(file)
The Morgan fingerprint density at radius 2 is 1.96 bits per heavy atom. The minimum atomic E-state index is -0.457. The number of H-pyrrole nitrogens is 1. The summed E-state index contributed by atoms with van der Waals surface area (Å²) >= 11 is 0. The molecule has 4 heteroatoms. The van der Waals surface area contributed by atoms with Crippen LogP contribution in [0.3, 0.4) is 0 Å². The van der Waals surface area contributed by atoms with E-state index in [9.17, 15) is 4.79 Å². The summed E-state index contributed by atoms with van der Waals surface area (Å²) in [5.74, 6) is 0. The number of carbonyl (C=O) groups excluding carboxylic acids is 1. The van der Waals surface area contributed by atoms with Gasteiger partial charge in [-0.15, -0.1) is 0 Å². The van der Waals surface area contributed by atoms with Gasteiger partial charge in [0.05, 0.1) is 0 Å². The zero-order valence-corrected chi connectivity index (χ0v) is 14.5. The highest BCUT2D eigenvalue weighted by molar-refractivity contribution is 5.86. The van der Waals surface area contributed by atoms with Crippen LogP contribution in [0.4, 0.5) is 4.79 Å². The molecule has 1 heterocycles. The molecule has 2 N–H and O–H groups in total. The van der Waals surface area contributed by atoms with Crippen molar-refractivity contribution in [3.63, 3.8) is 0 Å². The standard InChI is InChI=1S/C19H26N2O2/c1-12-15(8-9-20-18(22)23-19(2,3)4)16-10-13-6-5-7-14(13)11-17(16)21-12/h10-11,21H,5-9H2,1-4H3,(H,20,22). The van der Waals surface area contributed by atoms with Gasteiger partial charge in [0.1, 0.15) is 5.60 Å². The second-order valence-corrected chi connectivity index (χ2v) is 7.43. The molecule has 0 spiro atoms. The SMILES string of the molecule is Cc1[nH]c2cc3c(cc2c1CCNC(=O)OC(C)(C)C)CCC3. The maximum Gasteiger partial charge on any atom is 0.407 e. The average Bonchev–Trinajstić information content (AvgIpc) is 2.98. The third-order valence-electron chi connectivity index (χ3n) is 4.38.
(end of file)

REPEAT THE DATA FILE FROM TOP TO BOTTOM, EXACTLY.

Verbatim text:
The Morgan fingerprint density at radius 2 is 1.96 bits per heavy atom. The minimum atomic E-state index is -0.457. The number of H-pyrrole nitrogens is 1. The summed E-state index contributed by atoms with van der Waals surface area (Å²) >= 11 is 0. The molecule has 4 heteroatoms. The van der Waals surface area contributed by atoms with Crippen LogP contribution in [0.3, 0.4) is 0 Å². The van der Waals surface area contributed by atoms with E-state index in [9.17, 15) is 4.79 Å². The summed E-state index contributed by atoms with van der Waals surface area (Å²) in [5.74, 6) is 0. The number of carbonyl (C=O) groups excluding carboxylic acids is 1. The van der Waals surface area contributed by atoms with Gasteiger partial charge in [-0.15, -0.1) is 0 Å². The van der Waals surface area contributed by atoms with Gasteiger partial charge in [0.05, 0.1) is 0 Å². The zero-order valence-corrected chi connectivity index (χ0v) is 14.5. The highest BCUT2D eigenvalue weighted by molar-refractivity contribution is 5.86. The van der Waals surface area contributed by atoms with Crippen LogP contribution in [0.4, 0.5) is 4.79 Å². The molecule has 1 heterocycles. The molecule has 2 N–H and O–H groups in total. The van der Waals surface area contributed by atoms with Crippen molar-refractivity contribution in [3.63, 3.8) is 0 Å². The standard InChI is InChI=1S/C19H26N2O2/c1-12-15(8-9-20-18(22)23-19(2,3)4)16-10-13-6-5-7-14(13)11-17(16)21-12/h10-11,21H,5-9H2,1-4H3,(H,20,22). The van der Waals surface area contributed by atoms with Gasteiger partial charge in [0.1, 0.15) is 5.60 Å². The second-order valence-corrected chi connectivity index (χ2v) is 7.43. The molecule has 0 spiro atoms. The SMILES string of the molecule is Cc1[nH]c2cc3c(cc2c1CCNC(=O)OC(C)(C)C)CCC3. The maximum Gasteiger partial charge on any atom is 0.407 e. The average Bonchev–Trinajstić information content (AvgIpc) is 2.98. The third-order valence-electron chi connectivity index (χ3n) is 4.38.